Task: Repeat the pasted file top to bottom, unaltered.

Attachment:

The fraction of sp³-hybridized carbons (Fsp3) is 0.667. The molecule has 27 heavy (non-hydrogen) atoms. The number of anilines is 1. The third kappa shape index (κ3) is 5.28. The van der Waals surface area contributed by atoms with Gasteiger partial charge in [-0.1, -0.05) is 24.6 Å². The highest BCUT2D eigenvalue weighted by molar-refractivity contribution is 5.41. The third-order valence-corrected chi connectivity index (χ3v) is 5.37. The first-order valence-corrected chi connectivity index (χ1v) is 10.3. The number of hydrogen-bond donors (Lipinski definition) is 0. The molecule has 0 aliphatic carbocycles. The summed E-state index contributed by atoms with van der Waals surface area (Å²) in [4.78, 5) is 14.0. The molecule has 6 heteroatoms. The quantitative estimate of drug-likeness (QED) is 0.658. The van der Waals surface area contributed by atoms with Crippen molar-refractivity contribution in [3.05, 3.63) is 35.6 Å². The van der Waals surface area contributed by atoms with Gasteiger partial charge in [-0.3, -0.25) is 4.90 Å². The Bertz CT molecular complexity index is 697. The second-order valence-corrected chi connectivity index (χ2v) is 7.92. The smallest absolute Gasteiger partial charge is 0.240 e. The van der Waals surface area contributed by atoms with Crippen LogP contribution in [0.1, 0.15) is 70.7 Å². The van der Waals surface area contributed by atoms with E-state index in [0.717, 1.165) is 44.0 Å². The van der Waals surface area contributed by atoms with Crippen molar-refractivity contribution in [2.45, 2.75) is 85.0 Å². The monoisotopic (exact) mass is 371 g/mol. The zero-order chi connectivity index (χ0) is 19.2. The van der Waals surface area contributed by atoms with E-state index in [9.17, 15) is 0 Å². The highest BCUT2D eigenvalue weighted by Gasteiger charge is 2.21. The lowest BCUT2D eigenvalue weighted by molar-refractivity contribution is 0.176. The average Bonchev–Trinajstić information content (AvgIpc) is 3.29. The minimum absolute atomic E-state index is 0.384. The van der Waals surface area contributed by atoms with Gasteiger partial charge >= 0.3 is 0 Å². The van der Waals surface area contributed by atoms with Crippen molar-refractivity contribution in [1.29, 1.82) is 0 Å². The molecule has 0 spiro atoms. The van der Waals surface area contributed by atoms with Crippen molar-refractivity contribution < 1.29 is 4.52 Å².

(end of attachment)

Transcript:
The fraction of sp³-hybridized carbons (Fsp3) is 0.667. The molecule has 27 heavy (non-hydrogen) atoms. The number of anilines is 1. The third kappa shape index (κ3) is 5.28. The van der Waals surface area contributed by atoms with Gasteiger partial charge in [-0.1, -0.05) is 24.6 Å². The highest BCUT2D eigenvalue weighted by molar-refractivity contribution is 5.41. The third-order valence-corrected chi connectivity index (χ3v) is 5.37. The first-order valence-corrected chi connectivity index (χ1v) is 10.3. The number of hydrogen-bond donors (Lipinski definition) is 0. The molecule has 0 aliphatic carbocycles. The summed E-state index contributed by atoms with van der Waals surface area (Å²) in [4.78, 5) is 14.0. The molecule has 6 heteroatoms. The quantitative estimate of drug-likeness (QED) is 0.658. The van der Waals surface area contributed by atoms with Crippen molar-refractivity contribution in [3.05, 3.63) is 35.6 Å². The van der Waals surface area contributed by atoms with Gasteiger partial charge in [-0.3, -0.25) is 4.90 Å². The Bertz CT molecular complexity index is 697. The second-order valence-corrected chi connectivity index (χ2v) is 7.92. The smallest absolute Gasteiger partial charge is 0.240 e. The van der Waals surface area contributed by atoms with Crippen LogP contribution in [0.1, 0.15) is 70.7 Å². The van der Waals surface area contributed by atoms with E-state index in [0.717, 1.165) is 44.0 Å². The van der Waals surface area contributed by atoms with Crippen molar-refractivity contribution in [2.45, 2.75) is 85.0 Å². The monoisotopic (exact) mass is 371 g/mol. The zero-order chi connectivity index (χ0) is 19.2. The van der Waals surface area contributed by atoms with E-state index in [9.17, 15) is 0 Å². The highest BCUT2D eigenvalue weighted by Gasteiger charge is 2.21. The lowest BCUT2D eigenvalue weighted by molar-refractivity contribution is 0.176. The average Bonchev–Trinajstić information content (AvgIpc) is 3.29. The minimum absolute atomic E-state index is 0.384. The van der Waals surface area contributed by atoms with Gasteiger partial charge >= 0.3 is 0 Å². The van der Waals surface area contributed by atoms with Crippen molar-refractivity contribution in [1.29, 1.82) is 0 Å². The molecule has 0 spiro atoms. The van der Waals surface area contributed by atoms with Crippen molar-refractivity contribution < 1.29 is 4.52 Å².